Take the 2-minute tour ×
Stack Overflow is a question and answer site for professional and enthusiast programmers. It's 100% free, no registration required.

Can someone please tell me why the code below is not working?

    int prePos = 0;
    int preNeg = 0;

    int postPos = 0;
    int postNeg = 0;

    for (int i = 0; i < pin1.GetLength(0); i++)
    {
        preNeg++ ? pin1[i, 0] < 0 : prePos++; //not working
        pin2[i, 0] < 0 ? postNeg++ : postPos++; //not working
    }

So the condition is if pin1[i, 0] is smaller than zero, preNeg get incremented by one. Else prePos should be inceremeted. I can do this by normal if else but why this ternary is not working?

share|improve this question
    
The result of the ternary operator is an expression. It's the same as writing 3; as a line of code. This won't work. –  fero Jul 2 '12 at 13:35
    
If you can do it by normal which probably is more readable considering you do need an else condition why don't you keep it like that? –  JonH Jul 2 '12 at 13:35
    
I was just courious! –  Saeid Yazdani Jul 2 '12 at 13:37

2 Answers 2

up vote 3 down vote accepted
    preNeg++ ? pin1[i, 0] < 0 : prePos++; //not working
    pin2[i, 0] < 0 ? postNeg++ : postPos++; //not working

Because ternary operator returns a value that is assigned to a variable or property;

like

int a = true ? 1 : 0;

a will have 1

syntax of ternary operator is

var variable = condition ? 
              value_to_return_in_variable_if_condition_true :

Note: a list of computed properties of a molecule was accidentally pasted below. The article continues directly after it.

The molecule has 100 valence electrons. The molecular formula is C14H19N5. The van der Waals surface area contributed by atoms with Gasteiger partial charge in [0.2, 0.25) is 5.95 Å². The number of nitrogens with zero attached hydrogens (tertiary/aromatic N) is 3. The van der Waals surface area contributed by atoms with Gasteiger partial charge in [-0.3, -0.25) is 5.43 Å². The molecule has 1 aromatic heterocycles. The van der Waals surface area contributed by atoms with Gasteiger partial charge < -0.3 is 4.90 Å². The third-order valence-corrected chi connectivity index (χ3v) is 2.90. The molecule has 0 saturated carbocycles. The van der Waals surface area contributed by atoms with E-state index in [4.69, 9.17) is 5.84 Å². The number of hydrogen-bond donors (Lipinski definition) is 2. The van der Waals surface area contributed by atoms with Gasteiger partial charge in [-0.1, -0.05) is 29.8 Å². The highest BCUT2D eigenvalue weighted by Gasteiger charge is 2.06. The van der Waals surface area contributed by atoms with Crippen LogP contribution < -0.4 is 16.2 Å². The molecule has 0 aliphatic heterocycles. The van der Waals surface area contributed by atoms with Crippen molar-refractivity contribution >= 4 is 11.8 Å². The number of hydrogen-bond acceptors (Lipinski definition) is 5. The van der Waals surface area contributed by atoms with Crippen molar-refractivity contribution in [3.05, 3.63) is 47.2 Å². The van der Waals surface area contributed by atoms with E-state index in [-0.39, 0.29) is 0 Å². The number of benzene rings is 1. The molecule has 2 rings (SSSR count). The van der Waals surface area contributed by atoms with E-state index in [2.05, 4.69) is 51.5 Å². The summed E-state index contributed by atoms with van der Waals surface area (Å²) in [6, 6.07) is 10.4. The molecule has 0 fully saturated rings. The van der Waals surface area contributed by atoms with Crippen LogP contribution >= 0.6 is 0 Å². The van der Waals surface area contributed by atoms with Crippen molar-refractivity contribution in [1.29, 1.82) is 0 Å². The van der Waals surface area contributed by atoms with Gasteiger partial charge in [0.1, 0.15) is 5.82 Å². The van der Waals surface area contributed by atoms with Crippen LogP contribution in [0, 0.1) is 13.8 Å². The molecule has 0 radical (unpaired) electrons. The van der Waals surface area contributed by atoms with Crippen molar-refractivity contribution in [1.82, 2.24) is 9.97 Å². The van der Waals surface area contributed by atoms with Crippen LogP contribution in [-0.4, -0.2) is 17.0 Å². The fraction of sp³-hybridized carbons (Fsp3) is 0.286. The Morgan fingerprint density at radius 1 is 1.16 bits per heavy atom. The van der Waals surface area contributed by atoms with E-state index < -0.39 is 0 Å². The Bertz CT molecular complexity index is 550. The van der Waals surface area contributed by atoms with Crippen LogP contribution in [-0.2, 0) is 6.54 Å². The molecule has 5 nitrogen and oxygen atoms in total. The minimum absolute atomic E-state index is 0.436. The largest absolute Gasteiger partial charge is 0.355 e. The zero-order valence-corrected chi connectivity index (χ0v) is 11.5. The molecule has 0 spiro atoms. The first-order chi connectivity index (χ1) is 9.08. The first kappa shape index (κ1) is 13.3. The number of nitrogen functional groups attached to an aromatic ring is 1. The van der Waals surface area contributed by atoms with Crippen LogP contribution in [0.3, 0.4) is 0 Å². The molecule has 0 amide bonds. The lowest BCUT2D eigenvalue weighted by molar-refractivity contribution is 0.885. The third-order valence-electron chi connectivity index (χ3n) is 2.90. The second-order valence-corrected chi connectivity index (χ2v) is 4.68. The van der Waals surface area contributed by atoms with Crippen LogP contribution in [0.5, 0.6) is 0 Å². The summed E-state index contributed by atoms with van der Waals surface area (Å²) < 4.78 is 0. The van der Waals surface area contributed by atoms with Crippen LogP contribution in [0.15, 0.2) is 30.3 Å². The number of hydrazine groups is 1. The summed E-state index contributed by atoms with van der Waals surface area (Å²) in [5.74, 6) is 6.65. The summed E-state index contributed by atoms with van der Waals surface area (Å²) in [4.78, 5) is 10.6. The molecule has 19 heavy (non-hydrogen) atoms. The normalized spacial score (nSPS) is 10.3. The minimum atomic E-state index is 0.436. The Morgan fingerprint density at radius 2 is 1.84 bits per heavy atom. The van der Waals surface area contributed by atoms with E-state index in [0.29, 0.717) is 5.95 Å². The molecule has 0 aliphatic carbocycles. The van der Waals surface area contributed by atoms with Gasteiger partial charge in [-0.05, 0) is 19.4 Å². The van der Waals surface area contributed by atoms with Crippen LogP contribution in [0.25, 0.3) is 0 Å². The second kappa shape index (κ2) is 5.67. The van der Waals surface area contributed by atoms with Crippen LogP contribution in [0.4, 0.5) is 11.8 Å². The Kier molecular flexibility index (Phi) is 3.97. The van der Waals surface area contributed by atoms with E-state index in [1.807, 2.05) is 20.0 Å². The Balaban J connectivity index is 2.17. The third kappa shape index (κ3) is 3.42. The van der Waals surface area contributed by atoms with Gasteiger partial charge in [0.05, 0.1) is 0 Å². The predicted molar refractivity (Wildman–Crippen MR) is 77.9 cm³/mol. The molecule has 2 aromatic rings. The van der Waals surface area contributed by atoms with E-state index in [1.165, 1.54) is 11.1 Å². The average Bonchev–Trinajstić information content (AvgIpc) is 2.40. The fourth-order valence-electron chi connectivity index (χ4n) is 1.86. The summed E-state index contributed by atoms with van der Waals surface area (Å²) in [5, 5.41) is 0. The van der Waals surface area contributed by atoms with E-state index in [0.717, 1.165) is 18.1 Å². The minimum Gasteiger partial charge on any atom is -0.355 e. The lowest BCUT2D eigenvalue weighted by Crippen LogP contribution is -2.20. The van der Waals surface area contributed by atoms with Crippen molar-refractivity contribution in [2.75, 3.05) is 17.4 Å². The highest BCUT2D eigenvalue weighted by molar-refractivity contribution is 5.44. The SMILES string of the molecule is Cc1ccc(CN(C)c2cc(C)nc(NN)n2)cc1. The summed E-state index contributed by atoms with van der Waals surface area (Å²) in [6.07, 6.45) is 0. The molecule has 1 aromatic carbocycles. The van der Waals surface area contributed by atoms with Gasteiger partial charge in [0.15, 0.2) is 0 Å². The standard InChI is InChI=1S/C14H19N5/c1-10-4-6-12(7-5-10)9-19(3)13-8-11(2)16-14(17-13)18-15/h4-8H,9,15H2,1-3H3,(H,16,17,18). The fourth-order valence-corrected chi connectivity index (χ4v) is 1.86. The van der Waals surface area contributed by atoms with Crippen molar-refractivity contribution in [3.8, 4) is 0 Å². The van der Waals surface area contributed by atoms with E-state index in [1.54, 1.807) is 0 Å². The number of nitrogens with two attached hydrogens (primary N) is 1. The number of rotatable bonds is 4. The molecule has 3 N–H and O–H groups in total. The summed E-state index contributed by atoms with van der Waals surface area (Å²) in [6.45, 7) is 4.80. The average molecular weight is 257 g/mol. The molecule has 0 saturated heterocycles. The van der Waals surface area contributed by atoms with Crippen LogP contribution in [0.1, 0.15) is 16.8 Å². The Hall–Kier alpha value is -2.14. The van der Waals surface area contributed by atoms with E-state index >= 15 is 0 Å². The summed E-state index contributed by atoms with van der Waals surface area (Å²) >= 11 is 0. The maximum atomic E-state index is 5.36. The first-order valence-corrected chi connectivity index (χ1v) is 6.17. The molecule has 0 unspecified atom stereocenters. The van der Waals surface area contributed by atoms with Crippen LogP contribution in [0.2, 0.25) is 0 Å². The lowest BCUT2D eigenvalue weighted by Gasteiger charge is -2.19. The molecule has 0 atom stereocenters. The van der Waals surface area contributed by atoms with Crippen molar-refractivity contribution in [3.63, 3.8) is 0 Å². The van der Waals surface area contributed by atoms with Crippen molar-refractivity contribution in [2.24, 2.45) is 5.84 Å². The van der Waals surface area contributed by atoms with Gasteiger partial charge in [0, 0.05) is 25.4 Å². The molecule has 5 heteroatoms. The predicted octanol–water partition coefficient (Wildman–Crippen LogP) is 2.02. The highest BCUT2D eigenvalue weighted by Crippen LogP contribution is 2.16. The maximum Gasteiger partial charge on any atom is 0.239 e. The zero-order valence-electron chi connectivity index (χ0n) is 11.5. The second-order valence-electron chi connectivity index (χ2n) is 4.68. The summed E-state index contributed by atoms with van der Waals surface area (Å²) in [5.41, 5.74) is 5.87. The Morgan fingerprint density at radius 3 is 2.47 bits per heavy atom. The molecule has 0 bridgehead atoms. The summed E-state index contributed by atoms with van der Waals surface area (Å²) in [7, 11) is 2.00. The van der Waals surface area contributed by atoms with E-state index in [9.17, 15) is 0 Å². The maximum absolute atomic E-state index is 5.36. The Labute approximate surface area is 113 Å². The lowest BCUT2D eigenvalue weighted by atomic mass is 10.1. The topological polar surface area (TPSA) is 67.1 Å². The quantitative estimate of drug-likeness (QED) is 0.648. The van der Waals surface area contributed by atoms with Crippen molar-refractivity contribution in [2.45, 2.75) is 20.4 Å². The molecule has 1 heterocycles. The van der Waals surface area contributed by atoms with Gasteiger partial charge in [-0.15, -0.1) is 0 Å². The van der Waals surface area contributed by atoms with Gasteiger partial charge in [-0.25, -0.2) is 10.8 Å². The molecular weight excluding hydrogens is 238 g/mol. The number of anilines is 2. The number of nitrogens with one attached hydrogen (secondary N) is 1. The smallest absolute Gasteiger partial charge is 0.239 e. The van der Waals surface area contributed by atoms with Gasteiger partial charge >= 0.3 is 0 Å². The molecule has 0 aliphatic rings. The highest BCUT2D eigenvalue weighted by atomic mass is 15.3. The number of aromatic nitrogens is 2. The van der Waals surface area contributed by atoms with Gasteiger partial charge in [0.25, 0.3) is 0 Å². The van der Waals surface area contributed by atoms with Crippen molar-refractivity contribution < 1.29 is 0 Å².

value_to_return_in_variable_if_condition_false;

Moreover ternary operator is used to assign value to a single variable. not to two variables.

share|improve this answer

The ternary operator is an operator which evaluates to an expression (something that indicates a value) and can therefore not be used as a statement anymore than an expression using + can be used as a statement (1+1; is illegal as a statement).

What makes this particular use of the ternary operator somewhat different is the use of the increment (++) operator. Using the ++ operator performs an operation on the variable (increments it by one) as well as outputs a value (the value of the variable before it was incremented when ++ placed after the variable).

As such, the following would achieve what you are trying to do but then you would be left with an unused variable (not to mention unclear code) so I cannot see this being used in practice.

var currentValue = pin1[i, 0] < 0 ? postNeg++ : postPos++;

As has already been mentioned, your best bet is to go with a normal if/else. That is what it is there for.

share|improve this answer
    
Another way to do it: "preNeg += pin[i, 0] < 0 ? 1 : (++prePos == prePos ? 0 : 0);". Someone should kill you for using that, though. –  lesderid Jul 2 '12 at 14:27

Your Answer

 
discard

By posting your answer, you agree to the privacy policy and terms of service.

Not the answer you're looking for? Browse other questions tagged or ask your own question.